If Beinart spent more time with more people in South Africa, he would know too that the support for Palestinian liberation is not produced through a more assertive Muslim current in the ruling party than a Jewish one. The role and place of Muslims in the ANC and support for the organization amongst Muslims is not so unequivocally established. Support for Palestinians is not support for Muslims over Jews in the ruling party. It is support for an occupied people over a repressive state.

Beinart might also become aware that the assumption that a post-apartheid polity breeds more progressive youth and a greater sense of belonging is not borne out by the record. South Africa’s so-called ‘born-frees,’ its post-apartheid generation, is often more conservative and more oriented towards ‘ethnic’ rather than ‘national’ identification. According to the Institute for Justice and Reconciliation, more young people have an expectation that South Africans should move on from the past which is especially a relevant finding combined with the notion that more young white South Africans than their older counterparts do not believe that black poverty is related to past inequities. A deeper research effort might conclude that a generational shift among Jewish South Africans is real rather than imagined.

Hanging out a little longer in South Africa might afford Beinart the opportunity to learn that while in the US the word ‘liberal’ is dirty for the right-wing, liberalism is denigrated by South Africa’s left for its historical collusion with apartheid and its incapacity to extricate itself from the politics of white superiority. In other words, it is not Zionism’s incongruity with liberalism that is the concern in this polity, but its resonance with settler colonialism that fuels popular antagonism towards it. Democratic practice in Israel is thus seen as inadequate unless it is intimately bound to notions of decolonization.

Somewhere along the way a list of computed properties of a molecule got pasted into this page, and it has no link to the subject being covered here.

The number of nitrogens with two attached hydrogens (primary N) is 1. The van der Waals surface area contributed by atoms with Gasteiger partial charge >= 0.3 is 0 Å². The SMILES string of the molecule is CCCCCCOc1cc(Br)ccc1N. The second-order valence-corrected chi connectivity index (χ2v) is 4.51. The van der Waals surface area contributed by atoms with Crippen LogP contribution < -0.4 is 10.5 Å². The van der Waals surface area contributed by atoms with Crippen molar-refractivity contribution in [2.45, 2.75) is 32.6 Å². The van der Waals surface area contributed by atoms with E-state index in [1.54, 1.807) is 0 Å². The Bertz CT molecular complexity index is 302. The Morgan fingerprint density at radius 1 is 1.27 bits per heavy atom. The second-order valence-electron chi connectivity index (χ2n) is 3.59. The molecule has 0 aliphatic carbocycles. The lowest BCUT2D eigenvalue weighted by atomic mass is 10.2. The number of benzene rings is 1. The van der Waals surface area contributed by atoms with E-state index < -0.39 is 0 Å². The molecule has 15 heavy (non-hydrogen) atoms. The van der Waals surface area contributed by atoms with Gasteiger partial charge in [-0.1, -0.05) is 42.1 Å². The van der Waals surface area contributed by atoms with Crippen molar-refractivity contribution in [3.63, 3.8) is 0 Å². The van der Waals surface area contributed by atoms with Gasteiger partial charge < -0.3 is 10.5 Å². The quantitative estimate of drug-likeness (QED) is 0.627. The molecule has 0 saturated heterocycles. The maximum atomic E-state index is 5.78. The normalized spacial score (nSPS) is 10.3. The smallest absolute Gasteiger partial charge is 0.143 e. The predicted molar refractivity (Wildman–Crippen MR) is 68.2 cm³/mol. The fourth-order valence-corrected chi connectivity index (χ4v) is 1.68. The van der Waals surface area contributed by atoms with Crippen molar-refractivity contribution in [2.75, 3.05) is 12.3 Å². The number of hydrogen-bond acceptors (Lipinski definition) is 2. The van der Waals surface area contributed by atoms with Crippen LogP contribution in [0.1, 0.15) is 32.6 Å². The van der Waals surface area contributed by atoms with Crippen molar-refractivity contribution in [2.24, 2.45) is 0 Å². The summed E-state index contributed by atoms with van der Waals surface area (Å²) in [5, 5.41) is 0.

Beinart correctly identifies Israel’s collusion with the apartheid state as grounds for some animosity in the post-apartheid polity. But he doesn’t concede the full implication of it. Beinart claims that “… apartheid turned many of the South Africans who were struggling to forge an inclusive, non-racial South African identity against the Jewish state” (my emphasis). But it wasn’t the apartheid devil that did it – it was the choice of the Israeli state to work with apartheid, to work with counter-revolutionary forces against the liberation of South Africa that solidified its place as pariah. And, frankly, ethnic and religious nationalism gives itself a bad name, wherever it asserts itself.

A version of this article originally appeared on the blog Africa is a Country.

About Melissa Levin

Melissa Levin is a teacher, researcher and writer. Her work focuses primarily on the place of memory in building communal solidarities. She has worked for, among others, the African National Congress. Part of her role was to write speeches for Nelson Mandela.